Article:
THE YELLOW DWARF
elegies, madrigals, and songs, which were sent her by all the poets in the world. All the prose and the poetry that was written just then was about Bellissima—for that was the Princess's name—and all the bonfires that they had were made of these verses, which crackled and sparkled better than any other sort of wood.
Bellissima was already fifteen years old, and every one of the Princes wished to marry her, but not one dared to say so. How could they when they knew that any of them might have cut off his head five or six times a day just to please her, and she would have thought it a mere trifle, so little did she care ? You may imagine how hard-hearted her lovers thought her; and the Queen, who wished to see her married, did not know how to persuade her to think of it seriously.
' Belhssirna,' she said, ' I do wish you would not be so proud. What makes you despise all these nice kings ? I wish you to marry one of them, and you do not try to please me.'
' I am so happy,' Bellissima answered : ' do leave me in peace, madam. I don't want to care for anyone.'
' But you would be very happy with any of these princes,' said the Queen, ' and I shall be very angry if you fall in love with anyone who is not worthy of you.'
But the Princess thought so much of herself that she did not consider any one of her lovers clever or handsome enough for her; and her mother, who was getting really angry at her determination not to be married, began to wish that she had not allowed her to have her own way so much.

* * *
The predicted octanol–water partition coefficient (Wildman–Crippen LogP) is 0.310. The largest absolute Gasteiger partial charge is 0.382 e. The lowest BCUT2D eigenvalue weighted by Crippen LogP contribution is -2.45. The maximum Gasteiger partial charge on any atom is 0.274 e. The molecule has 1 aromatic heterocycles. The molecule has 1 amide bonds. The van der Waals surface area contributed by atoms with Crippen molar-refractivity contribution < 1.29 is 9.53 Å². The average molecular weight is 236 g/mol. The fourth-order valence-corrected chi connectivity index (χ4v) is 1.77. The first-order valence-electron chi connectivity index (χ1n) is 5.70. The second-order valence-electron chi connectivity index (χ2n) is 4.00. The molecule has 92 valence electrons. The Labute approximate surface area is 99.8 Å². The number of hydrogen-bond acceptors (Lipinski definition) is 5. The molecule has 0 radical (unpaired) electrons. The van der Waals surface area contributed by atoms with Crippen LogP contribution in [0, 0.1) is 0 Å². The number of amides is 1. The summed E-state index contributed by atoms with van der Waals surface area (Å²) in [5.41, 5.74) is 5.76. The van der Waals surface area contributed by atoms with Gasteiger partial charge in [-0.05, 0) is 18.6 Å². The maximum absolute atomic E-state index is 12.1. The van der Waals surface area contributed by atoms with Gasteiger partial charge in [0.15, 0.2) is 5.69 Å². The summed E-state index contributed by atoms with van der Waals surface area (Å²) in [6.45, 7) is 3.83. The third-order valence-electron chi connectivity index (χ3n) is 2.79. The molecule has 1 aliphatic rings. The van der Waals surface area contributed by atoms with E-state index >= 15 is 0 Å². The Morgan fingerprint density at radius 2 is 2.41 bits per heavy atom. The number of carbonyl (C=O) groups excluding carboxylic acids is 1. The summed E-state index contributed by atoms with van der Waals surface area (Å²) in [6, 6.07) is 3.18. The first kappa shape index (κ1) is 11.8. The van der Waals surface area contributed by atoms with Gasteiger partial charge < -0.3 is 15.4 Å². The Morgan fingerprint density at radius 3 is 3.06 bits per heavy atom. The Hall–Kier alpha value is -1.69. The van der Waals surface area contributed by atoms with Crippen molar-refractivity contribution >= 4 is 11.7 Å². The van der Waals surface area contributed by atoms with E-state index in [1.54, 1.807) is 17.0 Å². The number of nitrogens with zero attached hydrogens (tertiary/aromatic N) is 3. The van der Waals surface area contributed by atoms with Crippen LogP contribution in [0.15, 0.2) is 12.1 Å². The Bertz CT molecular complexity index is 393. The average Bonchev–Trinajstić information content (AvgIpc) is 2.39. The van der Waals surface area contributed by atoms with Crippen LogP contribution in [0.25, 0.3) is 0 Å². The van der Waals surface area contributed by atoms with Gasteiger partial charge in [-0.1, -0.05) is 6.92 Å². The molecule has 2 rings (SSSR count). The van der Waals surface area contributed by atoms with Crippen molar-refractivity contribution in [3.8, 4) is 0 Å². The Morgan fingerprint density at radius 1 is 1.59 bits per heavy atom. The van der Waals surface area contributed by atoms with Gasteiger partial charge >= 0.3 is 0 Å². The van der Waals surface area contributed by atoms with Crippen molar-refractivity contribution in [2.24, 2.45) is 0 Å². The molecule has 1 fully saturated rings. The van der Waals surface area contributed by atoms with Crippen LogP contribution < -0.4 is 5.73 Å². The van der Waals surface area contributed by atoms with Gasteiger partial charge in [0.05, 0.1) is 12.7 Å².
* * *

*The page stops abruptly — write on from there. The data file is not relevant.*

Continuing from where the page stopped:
At last, not knowing what else to do, she resolved to consult a certain witch who was called ' The Fairy of the Desert.' Now this was very difficult to do, as she was guarded by some terrible lions; but happily the Queen had heard a long time before that whoever wanted to pass these lions safely must throw to them a cake made of millet flour, sugar-candy, and crocodile's eggs. This cake she prepared with her own hands, and putting it in a little basket, she set out to seek the Fairy. But as she was not used to walking far, she soon felt very tired and sat down at the foot of a tree to rest, and presently fell fast asleep. "When she awoke she was dismayed to find her basket empty. The cake was all gone! and, to make matters worse, at that moment she heard the roaring of the great lions, who had found out that she was near and were coming to look for her.
' What shall I do ? ' she cried; ' I shall be eaten up,' and being